Mass at Pauline Chapel inside the Papal Basilica St. Mary Major

Ad Limina Pilgrimage to Rome

Friday, May 11, 2012
Archbishop Thomas Wenski - The Archdiocese of Miami

Sister Elizabeth Worley

Archbishop Thomas Wenski celebrated Mass on Thursday, May 10, 2012, in the Pauline Chapel, the most beautiful of the side chapels in this Basilica dedicated to Mary the Mother of God. 

Now that you have walked through this beautiful and ancient church you can understand, perhaps, why it is called Santa Maria Maggiore.  Of course, major basilicas are found only in Rome - churches in other parts of the world honored with the title of basilica are regarded as "minor" basicilas - to distinguish them from the "major" basicilas of Rome.  In the Archdiocese of Miami, at the end of this month, on the Feast of the Visitation of Mary, another church named for Mary will be raised to the rank of a minor basilica:  St. Mary, Star of the Sea, parish in Key West.  

This church will be one of only four basilicas in Florida.  For its historical significance and for its simple beauty, St. Mary, Star of the Sea parish is certainly worthy of this designation.  It is the oldest parish in what is now the Archdiocese of Miami.

Earlier this week, I said that "we obey what we love".  And as we look around the beauty of Santa Maria Maggiore - and the other basilicas we have visited here in Rome - we can certainly assume that the people who built these places loved their faith. Their buildings could perhaps be an indictment of our own times and cultures - and what we love today. Today, the most impressive buildings that our contemporaries build are not cathedrals or churches but sport stadia, banks and shopping malls.

In the first reading today, the Acts of the Apostles tell us about the first council of the Church, the council of Jerusalem in which the question of the circumcision of Gentile converts to Christianity was resolved.  The Gentiles would not have to be circumcized - in other words, they would not have to become Jews in order to be Christians.  To become Christian, we do not have to change our language, our nationality, our culture or even our dietary customs - we only have to change our hearts.  The apostles Peter and Paul saw that even the hearts of the gentiles were fertile ground when the gospel could take root.

If Gentile hearts could be fertile ground for the gospel to take root, then so can the secularized hearts of our contemporaries today.  As Peter and Paul present the gospel convincingly to the gentiles, so we too can present the gospel to our neighbors today.  If the gospel is presented in its integrity is can still be percieved as offering to the concerns of those living in this post modern world   But today many of us Christians seem to be tired of the faith - and very all know the phenomenon of the "cafeteria Catholic" who thinks that he or she can pick and choose from a menu of Catholic beliefs leaving on the sheft those Catholic teachings that appear unappealing to them.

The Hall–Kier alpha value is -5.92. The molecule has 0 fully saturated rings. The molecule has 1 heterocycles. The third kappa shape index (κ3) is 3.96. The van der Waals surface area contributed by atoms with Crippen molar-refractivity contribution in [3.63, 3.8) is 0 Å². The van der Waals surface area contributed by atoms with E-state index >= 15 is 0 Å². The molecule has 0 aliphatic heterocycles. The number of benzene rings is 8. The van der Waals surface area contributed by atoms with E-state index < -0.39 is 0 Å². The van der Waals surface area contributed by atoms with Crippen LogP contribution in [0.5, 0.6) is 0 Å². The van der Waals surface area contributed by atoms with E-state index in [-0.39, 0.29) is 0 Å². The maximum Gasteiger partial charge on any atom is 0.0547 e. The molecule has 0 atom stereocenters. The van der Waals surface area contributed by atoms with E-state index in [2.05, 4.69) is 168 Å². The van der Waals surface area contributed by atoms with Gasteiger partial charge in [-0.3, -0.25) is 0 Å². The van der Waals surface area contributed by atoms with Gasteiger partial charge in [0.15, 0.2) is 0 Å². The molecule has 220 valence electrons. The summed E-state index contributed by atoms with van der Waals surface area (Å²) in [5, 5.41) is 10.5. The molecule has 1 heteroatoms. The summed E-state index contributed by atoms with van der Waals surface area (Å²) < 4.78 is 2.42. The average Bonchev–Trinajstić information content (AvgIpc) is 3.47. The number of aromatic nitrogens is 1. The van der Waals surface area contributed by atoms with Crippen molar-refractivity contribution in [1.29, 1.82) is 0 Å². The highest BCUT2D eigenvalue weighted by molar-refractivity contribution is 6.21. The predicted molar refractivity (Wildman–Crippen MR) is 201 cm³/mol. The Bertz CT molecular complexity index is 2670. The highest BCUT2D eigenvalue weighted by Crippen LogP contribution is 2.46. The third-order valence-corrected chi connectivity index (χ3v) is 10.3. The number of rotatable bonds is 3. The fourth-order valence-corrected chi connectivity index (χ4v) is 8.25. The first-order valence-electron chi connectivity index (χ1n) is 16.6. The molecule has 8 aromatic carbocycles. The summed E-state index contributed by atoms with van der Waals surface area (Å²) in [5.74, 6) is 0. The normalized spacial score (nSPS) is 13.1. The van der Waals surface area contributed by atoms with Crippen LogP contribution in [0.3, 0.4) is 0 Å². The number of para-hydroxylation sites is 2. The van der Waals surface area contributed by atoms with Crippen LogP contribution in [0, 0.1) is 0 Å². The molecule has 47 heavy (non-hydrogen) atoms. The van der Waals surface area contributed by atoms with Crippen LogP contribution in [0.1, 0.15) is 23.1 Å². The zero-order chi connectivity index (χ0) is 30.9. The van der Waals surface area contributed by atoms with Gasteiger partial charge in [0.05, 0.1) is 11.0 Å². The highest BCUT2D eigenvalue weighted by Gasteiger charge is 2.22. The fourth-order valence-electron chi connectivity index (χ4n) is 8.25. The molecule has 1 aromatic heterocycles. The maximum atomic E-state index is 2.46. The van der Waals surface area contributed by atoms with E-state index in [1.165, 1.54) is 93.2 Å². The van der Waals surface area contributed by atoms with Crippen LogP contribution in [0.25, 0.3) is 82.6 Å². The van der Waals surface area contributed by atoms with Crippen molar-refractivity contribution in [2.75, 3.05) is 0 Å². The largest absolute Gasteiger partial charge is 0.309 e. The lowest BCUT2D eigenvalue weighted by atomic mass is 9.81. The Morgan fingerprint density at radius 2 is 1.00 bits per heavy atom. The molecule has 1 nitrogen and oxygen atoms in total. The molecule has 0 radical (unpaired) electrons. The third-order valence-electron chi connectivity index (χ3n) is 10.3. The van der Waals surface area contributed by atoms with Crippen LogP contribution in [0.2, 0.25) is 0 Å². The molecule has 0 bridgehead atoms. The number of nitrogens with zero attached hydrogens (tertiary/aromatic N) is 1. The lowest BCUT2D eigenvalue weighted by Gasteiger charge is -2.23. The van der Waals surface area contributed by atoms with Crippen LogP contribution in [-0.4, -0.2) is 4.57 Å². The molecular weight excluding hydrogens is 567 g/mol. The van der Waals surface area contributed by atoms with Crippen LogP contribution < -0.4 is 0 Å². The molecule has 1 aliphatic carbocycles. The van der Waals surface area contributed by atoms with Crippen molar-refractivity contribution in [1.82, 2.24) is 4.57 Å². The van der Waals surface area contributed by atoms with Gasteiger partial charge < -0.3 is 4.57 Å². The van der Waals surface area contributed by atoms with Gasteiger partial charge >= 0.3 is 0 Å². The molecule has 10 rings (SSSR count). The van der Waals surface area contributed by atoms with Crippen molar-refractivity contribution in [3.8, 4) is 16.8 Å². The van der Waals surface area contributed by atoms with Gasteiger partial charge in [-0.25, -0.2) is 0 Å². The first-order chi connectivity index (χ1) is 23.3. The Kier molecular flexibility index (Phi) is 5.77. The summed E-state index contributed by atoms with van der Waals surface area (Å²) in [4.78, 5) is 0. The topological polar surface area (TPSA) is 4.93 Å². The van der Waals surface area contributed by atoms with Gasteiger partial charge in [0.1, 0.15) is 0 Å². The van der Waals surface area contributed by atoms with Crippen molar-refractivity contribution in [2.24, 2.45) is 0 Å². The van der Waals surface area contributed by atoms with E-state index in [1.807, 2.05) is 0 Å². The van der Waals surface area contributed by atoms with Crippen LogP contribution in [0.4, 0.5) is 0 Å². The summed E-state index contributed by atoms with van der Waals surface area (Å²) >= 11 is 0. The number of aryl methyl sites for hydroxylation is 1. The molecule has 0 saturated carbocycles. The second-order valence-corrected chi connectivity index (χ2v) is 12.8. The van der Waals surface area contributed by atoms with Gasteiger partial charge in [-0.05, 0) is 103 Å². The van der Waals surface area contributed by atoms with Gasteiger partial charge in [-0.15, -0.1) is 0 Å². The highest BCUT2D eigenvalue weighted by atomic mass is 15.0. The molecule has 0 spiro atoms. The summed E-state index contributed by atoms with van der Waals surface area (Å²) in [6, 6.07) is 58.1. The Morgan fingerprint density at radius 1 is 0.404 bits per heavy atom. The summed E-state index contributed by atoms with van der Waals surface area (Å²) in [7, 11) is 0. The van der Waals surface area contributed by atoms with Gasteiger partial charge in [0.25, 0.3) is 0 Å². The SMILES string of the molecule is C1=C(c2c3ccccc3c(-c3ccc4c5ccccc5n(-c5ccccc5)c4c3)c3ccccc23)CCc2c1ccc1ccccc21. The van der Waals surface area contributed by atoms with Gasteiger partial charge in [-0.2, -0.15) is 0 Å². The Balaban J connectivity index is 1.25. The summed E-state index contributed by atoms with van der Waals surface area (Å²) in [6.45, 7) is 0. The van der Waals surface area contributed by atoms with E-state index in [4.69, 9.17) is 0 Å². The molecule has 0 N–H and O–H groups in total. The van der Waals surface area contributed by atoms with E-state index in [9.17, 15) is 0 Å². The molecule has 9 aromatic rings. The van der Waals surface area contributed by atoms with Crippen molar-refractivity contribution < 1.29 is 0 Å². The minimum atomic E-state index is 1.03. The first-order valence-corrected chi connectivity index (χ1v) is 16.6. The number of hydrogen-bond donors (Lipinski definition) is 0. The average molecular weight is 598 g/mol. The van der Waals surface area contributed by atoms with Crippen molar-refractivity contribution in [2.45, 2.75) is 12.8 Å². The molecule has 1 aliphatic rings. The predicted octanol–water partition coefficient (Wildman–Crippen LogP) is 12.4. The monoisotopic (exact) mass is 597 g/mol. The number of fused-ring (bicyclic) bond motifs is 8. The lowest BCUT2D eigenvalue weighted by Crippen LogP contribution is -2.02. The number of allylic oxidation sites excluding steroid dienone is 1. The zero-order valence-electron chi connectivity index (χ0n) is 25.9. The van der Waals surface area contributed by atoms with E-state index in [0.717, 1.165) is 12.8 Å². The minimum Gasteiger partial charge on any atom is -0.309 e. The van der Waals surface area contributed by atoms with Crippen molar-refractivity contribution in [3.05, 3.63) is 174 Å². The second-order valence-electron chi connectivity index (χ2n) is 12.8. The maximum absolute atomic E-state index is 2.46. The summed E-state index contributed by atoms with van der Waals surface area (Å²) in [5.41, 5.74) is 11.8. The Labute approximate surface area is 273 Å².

To address these issues that Pope has called for a Year of Faith to commemorate the 50th anniversary of the Second Vatican Council - and in October a synod will be held here in Rome in which bishops from around the world will discuss a "new" evangelization.  What is new of course is not the content - since Jesus is the same, yesterday, today and forever.  However, what is needed is new zeal, new ardor and perhaps new strategies to reinvigorate those who called themselves Catholics but seem to be tired of their faith.  Only in this way can we offer a witness that is credible because it is also coherent.

Mary is the "star of the New Evangelization".  The morning star appears in the darkened night just before the dawn.  Its light announces the coming of a new day.  Mary, the morning star, the "Star of the Sea", shows us the way to the light of Christ.  Today, in this church of St. Mary Major we ask her prayers that the gospel message may take root inb our hearts and in the hearts of all our contemporaries.

Sister Elizabeth Worley
Fr. Chanel Jeanty, Msgr. Michael Souckar, Fr. Vigoa, Archbishop Thomas Wenski, Fr. William Frigo & Fr. Chris Marino

Sister Elizabeth Worley
Decorated in a multitude of colors and patterns of marble and dominated by blue marble, this Marian chapel was an extraordinary setting for Mass for the Miami pilgrims.

Sister Elizabeth Worley
Pilgrim Vicky Yardley of Assumption Church receives Holy Communion from Archbishop Thomas Wenski.

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